Using the BIM method as part of building optimization
Gruner Roschi AG
Manuel Frey Manuel[punkt]Frey [ät] gruner[punkt]ch
At a workshop with several colleagues, I was recently confronted with the question whether design thinking can be reconciled with traditional engineering. At first, the question threw me for a loop. That’s why I would like to present my perspective on engineering in this article and draw on my specialization in building simulation to show that design thinking is a prerequisite and inherent part of every engineer – and has been long before the term “design thinking” became so popular.
What an engineer does
“You can find an engineer anywhere there’s a problem to solve” is a saying that explains the approach engineers take to their everyday work well. This also ties in with the origin of the term “engineer” from the Latin word ingenium, which means “ingenious invention” or “innate talent” and describes engineers as creative and full of innovative spirit. This is also reflected in my daily work, which deals with finding solu-tions to new problems and questions with tools that sometimes don’t even exist yet. I’m constantly exploring new paths to reach my goal. My main responsibility is to develop effective solutions in the context of the cost-benefit ratio. Can this be considered design thinking?
What is design thinking?
Design thinking is more than simply finding a good solution to a problem. It’s an approach intended to solve problems and foster new ideas that is being developed and researched at Stanford University’s Hasso Plattner Institute. Design thinking assumes that problems are more easily or better solved when people from different disciplines work together according to a defined method. This method requires a creative environment in which approaches are jointly formulated to respond to people’s needs. From this, concepts are developed that are checked for their suitability and optimized repeatedly.
Implementing design thinking
The implementation of this design thinking method is divided into several phases. First, the problem or goal must be clearly defined and the resulting task understood and analyzed. Based on this, solution ideas are developed, possible solutions calculated (e.g. with digital simulation models) and the results visualized.
The visualized simulation results are evaluated by the project team and, if necessary, optimized through one or more iterations. In the process, a target-actual comparison is carried out and any conflicting goals resulting from the respective needs of the individual parties in the planning team are resolved. Finally, the developed solution is implemented in the overall project.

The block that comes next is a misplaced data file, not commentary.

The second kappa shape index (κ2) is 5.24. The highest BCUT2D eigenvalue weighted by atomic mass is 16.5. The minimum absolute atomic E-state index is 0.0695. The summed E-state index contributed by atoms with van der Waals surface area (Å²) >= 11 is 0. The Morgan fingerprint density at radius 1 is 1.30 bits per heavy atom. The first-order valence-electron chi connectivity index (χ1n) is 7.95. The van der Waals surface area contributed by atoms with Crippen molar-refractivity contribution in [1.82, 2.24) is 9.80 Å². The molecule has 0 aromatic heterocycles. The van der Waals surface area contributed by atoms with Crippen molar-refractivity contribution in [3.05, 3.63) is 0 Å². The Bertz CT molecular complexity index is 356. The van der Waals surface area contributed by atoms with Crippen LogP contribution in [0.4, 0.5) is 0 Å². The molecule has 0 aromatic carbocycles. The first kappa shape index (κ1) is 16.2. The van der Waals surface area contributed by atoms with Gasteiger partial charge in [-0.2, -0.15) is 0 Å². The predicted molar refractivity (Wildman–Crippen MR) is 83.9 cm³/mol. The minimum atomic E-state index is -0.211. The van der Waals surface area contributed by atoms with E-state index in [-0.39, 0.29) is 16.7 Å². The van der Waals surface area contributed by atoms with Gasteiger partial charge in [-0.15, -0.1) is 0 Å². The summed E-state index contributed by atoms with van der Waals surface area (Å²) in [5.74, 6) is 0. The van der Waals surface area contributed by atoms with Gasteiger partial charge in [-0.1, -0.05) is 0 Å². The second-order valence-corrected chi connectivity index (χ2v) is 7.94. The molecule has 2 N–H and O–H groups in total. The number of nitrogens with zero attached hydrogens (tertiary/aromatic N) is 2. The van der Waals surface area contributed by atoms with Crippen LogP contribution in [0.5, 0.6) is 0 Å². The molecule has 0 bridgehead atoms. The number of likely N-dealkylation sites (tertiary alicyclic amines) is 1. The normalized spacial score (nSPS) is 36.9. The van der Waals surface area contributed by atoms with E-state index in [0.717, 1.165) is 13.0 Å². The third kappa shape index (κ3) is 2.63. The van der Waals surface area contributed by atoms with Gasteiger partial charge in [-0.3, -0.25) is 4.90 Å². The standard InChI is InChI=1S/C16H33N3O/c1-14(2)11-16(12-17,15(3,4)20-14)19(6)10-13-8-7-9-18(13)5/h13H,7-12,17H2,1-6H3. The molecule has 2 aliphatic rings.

Design thinking in Gruner’s everyday work
The steps of the design thinking method described above remind me of my own everyday work. I collaborate with various stakeholders to plan a sensible and sustainable building that fully meets user requirements while remaining within the time and cost constraints. Since each building is different and only certain basic characteristics can be transferred from building to building, each project requires a unique solution and therefore the development of a prototype.
In the following, I would like to demonstrate our approach to design thinking. Within the context of a prototype development, a joint digital building model that serves as the basis for the building and system simulation is created. Based on this digital model, I’ll describe the use of the BIM method in the digitization of sustainable work processes within Gruner as well as with external project partners in the planning team in more detail.
What does digitization mean for Gruner?
In my opinion, future-proof digitization in this sense means defining data structures and qualities and or-ganizing the data exchange across all internal and external processes in a way that ensures the project implementation as well as quality and time management are improved and added value is generated. To achieve this, Gruner uses building information modeling, or BIM for short. BIM is a method which, among other things, adds additional information about the use of the building, the quality of the building components and the building services to the geometric architectural models.